Campaigning peacefully for the advancement and protection of human rights, equality and the right to live in peace is a story told by all of the objects in The Peace Museum’s collection in some way.
LGBTQ+ peacemaking is an essential part of this story.
“My father probably thought that if I had to get married, I would dismiss all notions of leading a gay lifestyle – I discovered after he died, from his diaries, that he knew I was gay, as he wrote ‘She’s not even ashamed of it’”
— Pat Arrowsmith, speaking to The Guardian about her father's attitude towards her sexuality
Pat Arrowsmith is a peace activist and anti-nuclear protestor. She organised the first UK protest against nuclear weapons at Aldermaston in Berkshire in 1958 and was a co-founder of the Campaign for Nuclear Disarmament. She also campaigned on feminist and lesbian issues, and was the first lesbian to come out in Who’s Who in 1977.
She was ineligible to claim her father’s inheritance when he died because she was unmarried, so Pat decided to marry an anarchist poet for a day so she could claim it. Some of the money was donated to Gay Pride Week 1979 and to the magazine Sappho which catered for lesbians.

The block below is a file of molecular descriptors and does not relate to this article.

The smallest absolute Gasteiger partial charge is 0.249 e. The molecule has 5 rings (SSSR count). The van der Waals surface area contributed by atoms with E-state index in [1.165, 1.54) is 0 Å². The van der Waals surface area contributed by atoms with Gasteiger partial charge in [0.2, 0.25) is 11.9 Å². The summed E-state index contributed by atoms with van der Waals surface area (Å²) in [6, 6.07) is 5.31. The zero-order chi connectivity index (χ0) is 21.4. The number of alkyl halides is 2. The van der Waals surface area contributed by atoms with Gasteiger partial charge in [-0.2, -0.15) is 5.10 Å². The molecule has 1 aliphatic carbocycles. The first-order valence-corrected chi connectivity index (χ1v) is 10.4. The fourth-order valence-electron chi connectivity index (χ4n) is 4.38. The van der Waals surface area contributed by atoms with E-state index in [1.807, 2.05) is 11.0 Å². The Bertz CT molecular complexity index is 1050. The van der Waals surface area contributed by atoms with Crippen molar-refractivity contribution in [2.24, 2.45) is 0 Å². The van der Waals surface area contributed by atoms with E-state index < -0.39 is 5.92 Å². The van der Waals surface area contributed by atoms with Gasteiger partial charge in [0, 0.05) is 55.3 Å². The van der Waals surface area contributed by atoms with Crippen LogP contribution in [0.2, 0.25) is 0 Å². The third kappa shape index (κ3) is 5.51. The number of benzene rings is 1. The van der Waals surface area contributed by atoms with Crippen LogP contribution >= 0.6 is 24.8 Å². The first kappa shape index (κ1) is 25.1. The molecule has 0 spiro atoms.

Peter Tatchell is a prominent campaigner for human rights, democracy, LGBTQ+ freedom and also campaigns against war and nuclear weapons. Inspired by peacemakers such as Mahatma Gandhi and Martin Luther King, he has used various tactics to campaign including staging the first ever LGBT protest in a communist country in East Berlin in 1973.
He has been arrested numerous times for his activism and was a leading figure in the Gay Liberation Front. Peter has also joined the Stop the War coalition to protest against various conflicts, including the Iraq War and is a strong opponent of nuclear weapons.
David McReynolds was one of the first openly gay US politicians. He ran for presidency twice with the Socialist Party, and was a prominent peace activist. He was Leader of the War Resisters League and fiercely opposed the Vietnam War.
In 1965, he illegally burned his draft card along with four other men in protest against the war. David died in August 2018 and campaigned right until the end.